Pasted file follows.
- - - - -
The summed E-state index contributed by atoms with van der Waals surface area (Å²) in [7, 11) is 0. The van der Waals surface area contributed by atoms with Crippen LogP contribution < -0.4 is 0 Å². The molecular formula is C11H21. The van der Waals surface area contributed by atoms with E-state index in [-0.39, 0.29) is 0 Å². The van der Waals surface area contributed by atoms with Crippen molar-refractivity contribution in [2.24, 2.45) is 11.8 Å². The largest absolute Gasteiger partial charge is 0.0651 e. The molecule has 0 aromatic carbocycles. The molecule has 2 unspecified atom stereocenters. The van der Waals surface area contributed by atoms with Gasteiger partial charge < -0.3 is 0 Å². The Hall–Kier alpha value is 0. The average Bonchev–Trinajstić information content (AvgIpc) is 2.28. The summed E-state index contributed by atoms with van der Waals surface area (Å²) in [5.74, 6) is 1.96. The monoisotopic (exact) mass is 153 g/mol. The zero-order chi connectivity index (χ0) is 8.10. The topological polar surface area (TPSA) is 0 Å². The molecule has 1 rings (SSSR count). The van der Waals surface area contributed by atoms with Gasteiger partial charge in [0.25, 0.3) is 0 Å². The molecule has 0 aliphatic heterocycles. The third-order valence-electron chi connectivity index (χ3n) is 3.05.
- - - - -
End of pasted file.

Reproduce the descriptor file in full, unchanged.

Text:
The summed E-state index contributed by atoms with van der Waals surface area (Å²) in [7, 11) is 0. The van der Waals surface area contributed by atoms with Crippen LogP contribution < -0.4 is 0 Å². The molecular formula is C11H21. The van der Waals surface area contributed by atoms with E-state index in [-0.39, 0.29) is 0 Å². The van der Waals surface area contributed by atoms with Crippen molar-refractivity contribution in [2.24, 2.45) is 11.8 Å². The largest absolute Gasteiger partial charge is 0.0651 e. The molecule has 0 aromatic carbocycles. The molecule has 2 unspecified atom stereocenters. The van der Waals surface area contributed by atoms with Gasteiger partial charge < -0.3 is 0 Å². The Hall–Kier alpha value is 0. The average Bonchev–Trinajstić information content (AvgIpc) is 2.28. The summed E-state index contributed by atoms with van der Waals surface area (Å²) in [5.74, 6) is 1.96. The monoisotopic (exact) mass is 153 g/mol. The zero-order chi connectivity index (χ0) is 8.10. The topological polar surface area (TPSA) is 0 Å². The molecule has 1 rings (SSSR count). The van der Waals surface area contributed by atoms with Gasteiger partial charge in [0.25, 0.3) is 0 Å². The molecule has 0 aliphatic heterocycles. The third-order valence-electron chi connectivity index (χ3n) is 3.05.